Q&A: Alice Hoffman talks about writing, new book

Alice Hoffman will be appearing at the Bellevue Regional Library at 12:30 p.m. April 30. For more information visit www.kcls.org.

  • Monday, June 2, 2008 4:18pm
  • Life
Alice Hoffman

Alice Hoffman

Meet Hoffman

Alice Hoffman will be appearing at the Bellevue Regional Library at 12:30 p.m. April 30. For more information visit www.kcls.org.

The Third Angel, published by Shaye Areheart/Crown, was released on April 8, 2008. $25.

Alice Hoffman has been entertaining readers for years with her unique blend of magical fiction, intricate characters and soaring story telling. Her new novel, The Third Angel, takes the reader on a powerful journey to the heights of love, the depths of sorrow and explores the balance that forgiveness brings.

The novel is set in London and tells the story of three women in love with the wrong men. The novel, divided into three parts, follows the lives and lessons learned by the three main characters in the years 1952, 1966 and 1999.

Throughout her successful career, Hoffman has published 18 novels, two books of short fiction, and eight books for children and young adults. Her novel, Here on Earth was an Oprah Book Club selection and her young adult books, Practical Magic and Aquamarine went from bestsellers to big screen Hollywood movies.

Currently touring the country, Hoffman will be stopping by the Bellevue Regional Library on April 30 for an exclusive meet and greet. The Reporter recently spoke with Hoffman about her new novel, magical imagination and living out her own fairy tale.

Reporter: Did you always know you wanted to be a writer?

Hoffman: I think in a way I did, but I was more of a reader when I was younger. I was a secret writer and I got serious about it in college.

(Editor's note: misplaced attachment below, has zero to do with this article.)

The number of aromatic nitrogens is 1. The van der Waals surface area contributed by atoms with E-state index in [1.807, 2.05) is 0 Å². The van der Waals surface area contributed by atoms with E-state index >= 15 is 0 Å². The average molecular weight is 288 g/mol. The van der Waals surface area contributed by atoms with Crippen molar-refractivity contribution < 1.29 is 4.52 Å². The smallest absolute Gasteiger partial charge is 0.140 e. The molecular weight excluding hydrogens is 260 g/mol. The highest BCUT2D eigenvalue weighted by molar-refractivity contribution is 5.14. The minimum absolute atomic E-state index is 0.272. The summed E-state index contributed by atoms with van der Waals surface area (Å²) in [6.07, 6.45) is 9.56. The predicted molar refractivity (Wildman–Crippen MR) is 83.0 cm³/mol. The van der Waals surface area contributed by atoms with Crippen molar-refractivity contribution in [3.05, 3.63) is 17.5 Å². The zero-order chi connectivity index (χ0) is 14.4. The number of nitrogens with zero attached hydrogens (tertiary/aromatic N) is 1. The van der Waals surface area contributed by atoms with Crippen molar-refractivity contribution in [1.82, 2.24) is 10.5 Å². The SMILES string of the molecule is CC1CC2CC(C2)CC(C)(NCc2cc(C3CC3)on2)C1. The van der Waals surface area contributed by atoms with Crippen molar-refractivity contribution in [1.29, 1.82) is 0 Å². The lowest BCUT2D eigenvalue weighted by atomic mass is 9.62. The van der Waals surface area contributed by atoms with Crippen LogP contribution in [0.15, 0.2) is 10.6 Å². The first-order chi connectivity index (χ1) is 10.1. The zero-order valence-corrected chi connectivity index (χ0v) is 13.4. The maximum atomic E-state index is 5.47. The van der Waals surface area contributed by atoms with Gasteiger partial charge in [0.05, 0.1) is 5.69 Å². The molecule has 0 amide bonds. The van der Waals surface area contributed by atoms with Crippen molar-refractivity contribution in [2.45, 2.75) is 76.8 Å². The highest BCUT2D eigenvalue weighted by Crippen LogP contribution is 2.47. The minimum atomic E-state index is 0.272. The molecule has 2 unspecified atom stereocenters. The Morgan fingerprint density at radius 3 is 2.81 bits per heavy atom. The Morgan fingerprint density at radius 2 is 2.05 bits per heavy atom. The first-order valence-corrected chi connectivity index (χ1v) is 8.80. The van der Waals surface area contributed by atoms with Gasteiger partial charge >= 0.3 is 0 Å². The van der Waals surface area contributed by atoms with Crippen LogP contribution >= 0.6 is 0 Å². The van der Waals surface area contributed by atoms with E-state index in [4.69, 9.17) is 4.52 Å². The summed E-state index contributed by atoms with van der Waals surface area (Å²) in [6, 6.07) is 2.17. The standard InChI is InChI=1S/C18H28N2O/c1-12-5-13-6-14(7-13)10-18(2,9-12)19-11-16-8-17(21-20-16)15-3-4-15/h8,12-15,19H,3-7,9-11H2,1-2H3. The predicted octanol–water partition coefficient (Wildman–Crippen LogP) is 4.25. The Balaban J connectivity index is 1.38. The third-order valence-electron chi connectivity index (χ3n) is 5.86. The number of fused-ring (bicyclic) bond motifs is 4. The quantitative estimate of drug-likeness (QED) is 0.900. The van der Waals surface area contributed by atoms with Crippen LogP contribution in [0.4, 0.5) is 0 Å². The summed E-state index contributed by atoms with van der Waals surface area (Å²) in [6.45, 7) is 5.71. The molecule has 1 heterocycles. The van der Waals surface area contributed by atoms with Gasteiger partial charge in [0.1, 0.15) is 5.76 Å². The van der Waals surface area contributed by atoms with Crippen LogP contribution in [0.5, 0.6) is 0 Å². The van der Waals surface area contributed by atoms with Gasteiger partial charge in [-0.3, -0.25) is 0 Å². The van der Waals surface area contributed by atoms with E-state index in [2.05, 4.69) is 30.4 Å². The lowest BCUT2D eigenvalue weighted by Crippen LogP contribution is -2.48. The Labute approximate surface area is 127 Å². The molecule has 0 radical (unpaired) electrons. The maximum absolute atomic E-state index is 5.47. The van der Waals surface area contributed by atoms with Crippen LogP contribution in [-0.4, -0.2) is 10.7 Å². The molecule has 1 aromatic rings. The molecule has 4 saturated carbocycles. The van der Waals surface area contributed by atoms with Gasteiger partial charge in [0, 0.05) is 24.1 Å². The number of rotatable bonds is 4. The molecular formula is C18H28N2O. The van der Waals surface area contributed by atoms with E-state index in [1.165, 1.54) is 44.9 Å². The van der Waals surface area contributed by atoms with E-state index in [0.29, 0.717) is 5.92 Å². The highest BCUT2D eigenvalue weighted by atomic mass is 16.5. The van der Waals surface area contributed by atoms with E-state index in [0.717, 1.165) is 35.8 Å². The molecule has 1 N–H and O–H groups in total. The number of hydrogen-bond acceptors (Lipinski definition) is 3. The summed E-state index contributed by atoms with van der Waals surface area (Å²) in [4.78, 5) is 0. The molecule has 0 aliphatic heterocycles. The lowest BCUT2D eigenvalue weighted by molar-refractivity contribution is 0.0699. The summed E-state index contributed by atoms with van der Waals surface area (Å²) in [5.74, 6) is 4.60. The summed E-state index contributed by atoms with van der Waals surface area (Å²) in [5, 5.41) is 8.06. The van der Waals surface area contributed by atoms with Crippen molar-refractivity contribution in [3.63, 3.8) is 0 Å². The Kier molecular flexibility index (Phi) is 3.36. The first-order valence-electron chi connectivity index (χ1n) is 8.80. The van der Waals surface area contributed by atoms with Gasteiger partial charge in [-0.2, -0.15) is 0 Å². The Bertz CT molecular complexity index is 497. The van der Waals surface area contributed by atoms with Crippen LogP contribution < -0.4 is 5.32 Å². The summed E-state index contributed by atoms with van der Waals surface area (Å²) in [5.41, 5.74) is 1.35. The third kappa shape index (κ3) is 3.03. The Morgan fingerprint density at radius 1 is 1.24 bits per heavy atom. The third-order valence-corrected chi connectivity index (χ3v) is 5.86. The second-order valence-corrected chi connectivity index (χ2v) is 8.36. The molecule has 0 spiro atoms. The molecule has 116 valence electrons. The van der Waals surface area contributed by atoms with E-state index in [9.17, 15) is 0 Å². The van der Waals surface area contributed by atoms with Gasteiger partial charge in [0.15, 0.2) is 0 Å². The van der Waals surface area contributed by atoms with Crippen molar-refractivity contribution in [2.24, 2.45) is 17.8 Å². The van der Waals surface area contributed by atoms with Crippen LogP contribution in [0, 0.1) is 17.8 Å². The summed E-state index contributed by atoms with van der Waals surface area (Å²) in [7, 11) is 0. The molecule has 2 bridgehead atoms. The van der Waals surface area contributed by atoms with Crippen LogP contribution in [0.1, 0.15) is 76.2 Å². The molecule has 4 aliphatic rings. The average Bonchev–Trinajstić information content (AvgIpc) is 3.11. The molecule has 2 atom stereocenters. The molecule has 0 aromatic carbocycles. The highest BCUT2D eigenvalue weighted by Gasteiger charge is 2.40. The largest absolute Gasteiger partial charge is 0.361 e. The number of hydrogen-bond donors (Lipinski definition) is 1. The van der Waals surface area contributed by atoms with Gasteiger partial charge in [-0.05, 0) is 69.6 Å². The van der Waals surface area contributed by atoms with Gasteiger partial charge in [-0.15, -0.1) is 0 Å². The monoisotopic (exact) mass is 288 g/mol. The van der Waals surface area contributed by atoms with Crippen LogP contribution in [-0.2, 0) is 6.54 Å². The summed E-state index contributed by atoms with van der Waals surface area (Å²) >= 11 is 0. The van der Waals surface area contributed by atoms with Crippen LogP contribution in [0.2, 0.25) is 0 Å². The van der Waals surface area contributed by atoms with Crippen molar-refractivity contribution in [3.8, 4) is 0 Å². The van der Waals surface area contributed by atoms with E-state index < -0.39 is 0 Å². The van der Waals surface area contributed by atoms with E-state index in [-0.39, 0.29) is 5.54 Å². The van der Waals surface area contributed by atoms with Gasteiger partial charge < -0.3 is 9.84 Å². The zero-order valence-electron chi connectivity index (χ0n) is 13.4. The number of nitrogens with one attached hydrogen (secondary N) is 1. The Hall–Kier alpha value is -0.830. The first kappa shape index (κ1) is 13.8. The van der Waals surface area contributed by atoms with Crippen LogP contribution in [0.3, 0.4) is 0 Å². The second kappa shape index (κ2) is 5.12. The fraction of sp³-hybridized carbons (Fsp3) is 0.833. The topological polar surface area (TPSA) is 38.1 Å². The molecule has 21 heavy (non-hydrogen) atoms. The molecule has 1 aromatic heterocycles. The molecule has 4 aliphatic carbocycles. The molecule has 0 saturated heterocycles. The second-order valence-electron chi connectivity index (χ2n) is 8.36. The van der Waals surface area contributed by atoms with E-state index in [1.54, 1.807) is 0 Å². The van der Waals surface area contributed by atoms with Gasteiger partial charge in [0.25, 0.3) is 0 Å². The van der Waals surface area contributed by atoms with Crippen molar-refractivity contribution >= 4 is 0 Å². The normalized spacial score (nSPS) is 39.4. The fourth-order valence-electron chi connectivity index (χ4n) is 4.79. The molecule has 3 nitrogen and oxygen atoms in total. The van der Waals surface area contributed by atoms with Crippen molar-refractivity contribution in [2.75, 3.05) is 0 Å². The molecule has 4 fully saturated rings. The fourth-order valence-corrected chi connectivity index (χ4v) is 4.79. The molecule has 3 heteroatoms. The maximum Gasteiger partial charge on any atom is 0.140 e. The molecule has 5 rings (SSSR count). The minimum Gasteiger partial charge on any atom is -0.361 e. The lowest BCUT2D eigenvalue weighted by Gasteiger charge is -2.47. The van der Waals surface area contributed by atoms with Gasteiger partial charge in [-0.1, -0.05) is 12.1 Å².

Reporter: Many of your books are categorized as magical fiction. How do you blend reality, detail and fantasy?

Hoffman: I feel that it’s the traditional, original manner of literature. Whether folk tale or fairy tale it comes easy. It’s the natural progression of literature.

Reporter: Do you draw from real life experiences when writing?

Hoffman: I’m not that interested in real life. I enjoy creating an alternate world. Real things drift into my books, but I’m into escaping reality.

Reporter: Where did the concept of the unique story sequence in The Third Angel come from?

Hoffman: I’m not really sure. I can tell you it’s not an easy thing to write. You can read the book front to back and back to front.

It was difficult to write something that works both ways. If you begin at the end you don’t want to give to much away. It was like a puzzle.

I can’t remember deciding to write it that way, it was an organic thing. I didn’t know how it was going to be related.

Reporter: What does the blue heron in The Third Angel symbolize?

Hoffman: I’m intrigued by herons. They’re beautiful and they’re natural fairy-tale figures. In Holland there’s a reverence for the heron and the name means ‘man’ in Dutch. I had a sister-in-law who died of cancer and during her treatment she found a connection with herons. She was inspired by them. It resembled a fairy tale motif for the end of her life; a place where she found inspiration.

Reporter: How did you come up with the title of your new book?

Hoffman: The Third Angel is a running theme in the book. Your guardian angel may be someone you help or it may be someone who helps you.

Reporter: Do the dates used in the novel: 1952, 1966 and 1999 have any significance to you?

Hoffman: I wrote about the year 1952 because that was the year I was born and I wanted to be there and know about those times. In 1966 I was 12-years-old, the same age as one of the main characters in the novel. As for 1966, I grew up in the sixties and I feel I’m still influenced by the music and literature of that decade. I wanted to write about what it was like in London during the sixties. I touched on Diana’s death that took place prior to 1999. It was a sad end to her own fairy tale. I wanted to write about that time as well and how it touched so many people’s lives.

Reporter: Do you enjoy meeting your fans and gaining feedback on your writing?

Hoffman: I have to say I feel like I have the nicest readers in the world. Touring has been a really positive experience. I have a lot of mother/daughter readers and book club members who share their experiences. As a writer you’re sitting alone in your room most of the time so it’s fun to get out there.

Lindsay Larin can be reached at llarin@reporternewspapers.com or 425-453-4602.

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